It remains unclear whether UTSA will mirror decisions made by several UT institutions and the entire Texas A&M system to provide COVID-19 testing on campus in light of statements from UTSA administrators, a comment from a university spokesperson and a change to UTSA’s coronavirus FAQ page.
The statement, which was made on July 28, came from President Taylor Eighmy, Provost and Senior Vice President for Academic Affairs Kimberly Espy and Chief Financial Officer and Senior Vice President for Business Affairs Veronica Mendez. They said the Public Health Task Force’s (PHTF) next report would offer more guidance on issues such as “proper mask wearing, symptom reporting and testing.”
In response to a question about whether the university would offer COVID-19 testing to students, Chief Communications Officer and Associate Vice President for Strategic Communications and External Affairs Joe Izbrand said “A number of options are being evaluated by our Public Health Task Force for on-campus health and wellbeing. We expect the next update from the team in early August.”
A member of the PHTF, who did not wish to be named because they were afraid of retaliation, said they were skeptical about the way the group’s work was being portrayed by the university.
“Actual activity since the recent spike in cases has been much lower than what official UTSA communications suggest,” the member said. “Smaller, more focused committees on campus are doing more for their related departments and programs than the visible PHTF. Efforts to prepare for the fall are disjointed rather than united.”
Recently, the university removed a response on its coronavirus FAQ page which said it would not be “feasible or practical to implement mass testing” for COVID-19 at this time on campus. Now, a question on the FAQ asking where to get tested says this:
“If you are a student living on campus: Call the Student Health Services Nurse telephone triage line … to receive instructions before visiting Student Health Services.”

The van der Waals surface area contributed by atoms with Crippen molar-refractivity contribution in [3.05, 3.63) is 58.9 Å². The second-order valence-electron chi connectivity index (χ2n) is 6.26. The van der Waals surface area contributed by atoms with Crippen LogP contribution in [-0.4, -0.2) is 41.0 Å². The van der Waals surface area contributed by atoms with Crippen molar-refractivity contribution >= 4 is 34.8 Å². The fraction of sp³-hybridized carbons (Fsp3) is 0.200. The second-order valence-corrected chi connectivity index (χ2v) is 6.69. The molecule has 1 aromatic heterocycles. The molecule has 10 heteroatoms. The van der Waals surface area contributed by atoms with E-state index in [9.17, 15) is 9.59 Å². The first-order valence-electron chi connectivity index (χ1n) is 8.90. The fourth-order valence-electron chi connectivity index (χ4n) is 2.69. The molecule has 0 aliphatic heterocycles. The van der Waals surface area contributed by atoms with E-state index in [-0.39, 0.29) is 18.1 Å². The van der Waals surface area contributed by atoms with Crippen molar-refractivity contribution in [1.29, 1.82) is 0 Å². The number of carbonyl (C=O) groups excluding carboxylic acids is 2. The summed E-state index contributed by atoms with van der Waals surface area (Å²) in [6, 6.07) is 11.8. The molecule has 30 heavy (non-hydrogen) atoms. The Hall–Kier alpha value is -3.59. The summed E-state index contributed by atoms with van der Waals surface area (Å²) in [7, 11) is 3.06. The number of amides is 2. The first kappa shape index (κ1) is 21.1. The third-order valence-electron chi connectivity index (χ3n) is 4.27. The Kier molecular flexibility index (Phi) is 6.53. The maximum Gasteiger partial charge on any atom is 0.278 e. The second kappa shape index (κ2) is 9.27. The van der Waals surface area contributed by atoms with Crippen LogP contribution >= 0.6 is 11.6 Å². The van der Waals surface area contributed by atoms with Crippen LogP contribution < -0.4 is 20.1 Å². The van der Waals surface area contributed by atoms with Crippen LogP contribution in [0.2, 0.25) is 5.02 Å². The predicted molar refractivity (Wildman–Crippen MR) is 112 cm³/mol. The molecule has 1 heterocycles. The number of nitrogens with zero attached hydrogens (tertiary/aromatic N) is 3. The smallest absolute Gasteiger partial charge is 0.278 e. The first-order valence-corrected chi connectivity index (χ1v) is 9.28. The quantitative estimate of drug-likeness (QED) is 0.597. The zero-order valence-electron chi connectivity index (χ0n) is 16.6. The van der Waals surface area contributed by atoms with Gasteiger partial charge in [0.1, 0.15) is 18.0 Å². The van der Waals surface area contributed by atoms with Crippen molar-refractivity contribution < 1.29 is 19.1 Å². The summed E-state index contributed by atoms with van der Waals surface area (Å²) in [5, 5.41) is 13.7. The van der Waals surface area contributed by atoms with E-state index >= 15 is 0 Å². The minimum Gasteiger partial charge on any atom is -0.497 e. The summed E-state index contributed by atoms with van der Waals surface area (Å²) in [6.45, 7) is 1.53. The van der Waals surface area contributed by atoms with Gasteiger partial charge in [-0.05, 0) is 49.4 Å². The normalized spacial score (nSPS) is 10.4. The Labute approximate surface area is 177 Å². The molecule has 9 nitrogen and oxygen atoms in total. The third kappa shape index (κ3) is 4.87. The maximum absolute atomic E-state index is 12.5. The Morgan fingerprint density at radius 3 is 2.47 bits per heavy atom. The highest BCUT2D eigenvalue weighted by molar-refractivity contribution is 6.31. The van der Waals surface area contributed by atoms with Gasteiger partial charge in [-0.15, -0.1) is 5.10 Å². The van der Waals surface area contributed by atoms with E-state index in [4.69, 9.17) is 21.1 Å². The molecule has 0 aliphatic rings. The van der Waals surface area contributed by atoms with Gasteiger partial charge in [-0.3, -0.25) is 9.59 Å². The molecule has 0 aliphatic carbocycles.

The FAQ advised students not living on campus to seek testing from Bexar County Metro Health, and faculty and staff were advised to call their health care providers.
The Texas A&M system has already begun offering free COVID-19 testing to students, faculty and staff on some of its campuses. The public university system is sending 15,000 testing kits each month across its institutions, and the system has set aside $16 million for the testing program. Those with symptoms or who have been in close contact with people confirmed or suspected to have the COVID-19 virus will be prioritized in testing, according to a statement from Texas A&M Provost Carol Fierke.
UT Austin will also be offering free COVID-19 testing to students. Faculty and staff will receive free testing through their university healthcare plan. UT students can receive a subsidy from the university that covers the cost of the test if they are uninsured or if their insurance doesn’t cover the cost, although it is unclear how that subsidy can be acquired.
Both UT Arlington and UT El Paso have said they will be providing free COVID-19 testing to students.
Updated: Since the story was originally published, UT Austin changed its policy and will now be offering free COVID-19 testing to all students.